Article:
I’ve been to several memorial services over the last few years. I guess that’s what happens as you get older. In most cases, the families designated charities to donate to, often in lieu of flowers. I’ve always liked this. You get to honor someone and support a charity, as well.
I gave five memorial gifts over the last two years. Unfortunately, the responses from the nonprofits were pretty marginal. Four organizations sent generic thank you letters. Three of them acknowledged it was a memorial gift. One sent a very generic email with no acknowledgement this was a memorial gift.
If your organization is a recipient of a memorial gift, don’t miss this opportunity to connect and build relationships with these donors. Just think, out of the multitude of nonprofits and charities out there, the family chose yours (they may have chosen one or two others, too).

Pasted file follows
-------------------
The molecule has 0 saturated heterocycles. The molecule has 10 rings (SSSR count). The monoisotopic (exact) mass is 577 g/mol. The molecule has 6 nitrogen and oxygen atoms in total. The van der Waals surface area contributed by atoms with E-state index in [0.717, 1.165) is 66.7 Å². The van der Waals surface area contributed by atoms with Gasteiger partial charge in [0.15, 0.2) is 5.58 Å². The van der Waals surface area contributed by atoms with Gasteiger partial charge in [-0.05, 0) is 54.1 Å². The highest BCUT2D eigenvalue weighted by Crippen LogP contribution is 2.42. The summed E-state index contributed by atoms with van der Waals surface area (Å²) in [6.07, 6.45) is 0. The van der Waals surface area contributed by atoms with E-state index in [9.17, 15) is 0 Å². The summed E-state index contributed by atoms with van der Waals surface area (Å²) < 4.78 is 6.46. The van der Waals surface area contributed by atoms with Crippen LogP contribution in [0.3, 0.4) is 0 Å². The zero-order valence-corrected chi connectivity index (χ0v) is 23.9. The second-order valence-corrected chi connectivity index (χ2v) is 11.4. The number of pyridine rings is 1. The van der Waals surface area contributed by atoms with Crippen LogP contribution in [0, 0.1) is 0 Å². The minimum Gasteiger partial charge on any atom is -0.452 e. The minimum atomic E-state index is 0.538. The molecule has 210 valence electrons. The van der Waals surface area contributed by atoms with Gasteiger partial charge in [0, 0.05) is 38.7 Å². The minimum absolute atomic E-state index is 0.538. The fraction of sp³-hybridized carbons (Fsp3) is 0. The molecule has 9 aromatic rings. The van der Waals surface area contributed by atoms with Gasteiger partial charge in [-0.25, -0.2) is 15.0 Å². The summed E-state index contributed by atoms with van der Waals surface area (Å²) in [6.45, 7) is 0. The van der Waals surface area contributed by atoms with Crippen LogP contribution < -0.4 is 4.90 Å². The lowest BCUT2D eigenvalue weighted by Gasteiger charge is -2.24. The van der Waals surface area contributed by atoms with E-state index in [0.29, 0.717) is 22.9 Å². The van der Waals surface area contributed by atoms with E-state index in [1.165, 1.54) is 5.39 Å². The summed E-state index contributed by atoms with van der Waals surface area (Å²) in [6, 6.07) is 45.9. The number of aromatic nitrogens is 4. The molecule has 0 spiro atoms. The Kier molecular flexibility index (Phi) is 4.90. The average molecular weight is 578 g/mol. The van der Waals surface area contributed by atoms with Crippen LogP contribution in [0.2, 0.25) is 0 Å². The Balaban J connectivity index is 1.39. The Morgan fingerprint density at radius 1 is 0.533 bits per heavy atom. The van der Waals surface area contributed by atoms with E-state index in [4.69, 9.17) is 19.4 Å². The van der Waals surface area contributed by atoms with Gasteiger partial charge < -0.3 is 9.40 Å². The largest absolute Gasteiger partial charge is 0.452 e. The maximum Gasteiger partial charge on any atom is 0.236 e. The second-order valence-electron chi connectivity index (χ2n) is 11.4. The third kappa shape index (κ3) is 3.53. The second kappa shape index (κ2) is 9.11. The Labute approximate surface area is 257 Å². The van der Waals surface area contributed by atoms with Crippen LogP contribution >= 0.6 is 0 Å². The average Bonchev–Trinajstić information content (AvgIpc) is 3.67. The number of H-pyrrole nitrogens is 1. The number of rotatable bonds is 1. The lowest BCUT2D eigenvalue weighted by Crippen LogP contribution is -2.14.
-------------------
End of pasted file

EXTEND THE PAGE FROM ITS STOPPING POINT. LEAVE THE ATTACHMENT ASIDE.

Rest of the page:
How do acknowledge your memorial gifts? Do you send the same old boring thank you letter, or do you give some thought to creating a personal and heartfelt thank you. Here’s how you can do a better job of acknowledging your memorial gifts.
Work with the family
Most likely the family will contact you about being a recipient of a memorial gift. Talk to them and ask why your organization was important to this person. Perhaps he was a volunteer, donor, or patient. Use this information in your thank letter.
Give the family the names and addresses (not amounts) of any donors in case they want to write their own thank you letters.
Thank your donors right away
This is basic Thank You Letter 101. I received one letter four months after my donation and another came three months later. In both cases the organizations weren’t spending the extra time writing a great thank you letter. Instead, I received this – “We are sincerely grateful for your support. Our goals are ambitious ones and the charitable contributions we receive from supporters like you make our mission achievable.” The other two letters arrived about a week after the donation.
Acknowledge that it’s a memorial gift